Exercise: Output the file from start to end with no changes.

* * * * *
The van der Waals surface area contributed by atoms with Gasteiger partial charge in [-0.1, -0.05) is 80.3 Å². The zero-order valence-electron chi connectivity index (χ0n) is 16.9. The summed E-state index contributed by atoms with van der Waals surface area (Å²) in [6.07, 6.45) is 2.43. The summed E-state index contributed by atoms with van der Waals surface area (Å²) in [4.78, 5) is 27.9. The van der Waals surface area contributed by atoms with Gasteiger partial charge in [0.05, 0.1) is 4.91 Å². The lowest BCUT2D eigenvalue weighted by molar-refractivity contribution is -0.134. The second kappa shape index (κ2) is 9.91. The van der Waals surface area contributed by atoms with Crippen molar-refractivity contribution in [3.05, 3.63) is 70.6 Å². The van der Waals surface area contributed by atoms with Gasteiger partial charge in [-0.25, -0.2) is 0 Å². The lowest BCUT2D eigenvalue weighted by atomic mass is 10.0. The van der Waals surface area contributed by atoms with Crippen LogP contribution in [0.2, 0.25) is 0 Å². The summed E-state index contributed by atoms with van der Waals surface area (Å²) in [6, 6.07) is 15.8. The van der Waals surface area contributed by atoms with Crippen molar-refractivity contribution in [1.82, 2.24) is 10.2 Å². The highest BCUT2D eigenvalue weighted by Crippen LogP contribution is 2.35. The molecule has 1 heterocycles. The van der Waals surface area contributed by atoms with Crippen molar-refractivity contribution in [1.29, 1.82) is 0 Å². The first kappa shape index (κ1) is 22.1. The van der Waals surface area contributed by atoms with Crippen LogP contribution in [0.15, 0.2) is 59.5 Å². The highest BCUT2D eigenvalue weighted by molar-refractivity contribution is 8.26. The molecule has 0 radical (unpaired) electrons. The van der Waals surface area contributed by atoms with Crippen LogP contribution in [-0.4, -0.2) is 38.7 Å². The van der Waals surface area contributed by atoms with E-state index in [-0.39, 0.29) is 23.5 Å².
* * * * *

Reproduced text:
The van der Waals surface area contributed by atoms with Gasteiger partial charge in [-0.1, -0.05) is 80.3 Å². The zero-order valence-electron chi connectivity index (χ0n) is 16.9. The summed E-state index contributed by atoms with van der Waals surface area (Å²) in [6.07, 6.45) is 2.43. The summed E-state index contributed by atoms with van der Waals surface area (Å²) in [4.78, 5) is 27.9. The van der Waals surface area contributed by atoms with Gasteiger partial charge in [0.05, 0.1) is 4.91 Å². The lowest BCUT2D eigenvalue weighted by molar-refractivity contribution is -0.134. The second kappa shape index (κ2) is 9.91. The van der Waals surface area contributed by atoms with Crippen molar-refractivity contribution in [3.05, 3.63) is 70.6 Å². The van der Waals surface area contributed by atoms with Gasteiger partial charge in [-0.25, -0.2) is 0 Å². The lowest BCUT2D eigenvalue weighted by atomic mass is 10.0. The van der Waals surface area contributed by atoms with Crippen LogP contribution in [0.2, 0.25) is 0 Å². The summed E-state index contributed by atoms with van der Waals surface area (Å²) in [6, 6.07) is 15.8. The van der Waals surface area contributed by atoms with Crippen molar-refractivity contribution in [1.82, 2.24) is 10.2 Å². The highest BCUT2D eigenvalue weighted by Crippen LogP contribution is 2.35. The molecule has 1 heterocycles. The van der Waals surface area contributed by atoms with Crippen molar-refractivity contribution in [1.29, 1.82) is 0 Å². The first kappa shape index (κ1) is 22.1. The van der Waals surface area contributed by atoms with Crippen LogP contribution in [0.15, 0.2) is 59.5 Å². The highest BCUT2D eigenvalue weighted by molar-refractivity contribution is 8.26. The molecule has 0 radical (unpaired) electrons. The van der Waals surface area contributed by atoms with Crippen LogP contribution in [-0.4, -0.2) is 38.7 Å². The van der Waals surface area contributed by atoms with E-state index in [-0.39, 0.29) is 23.5 Å².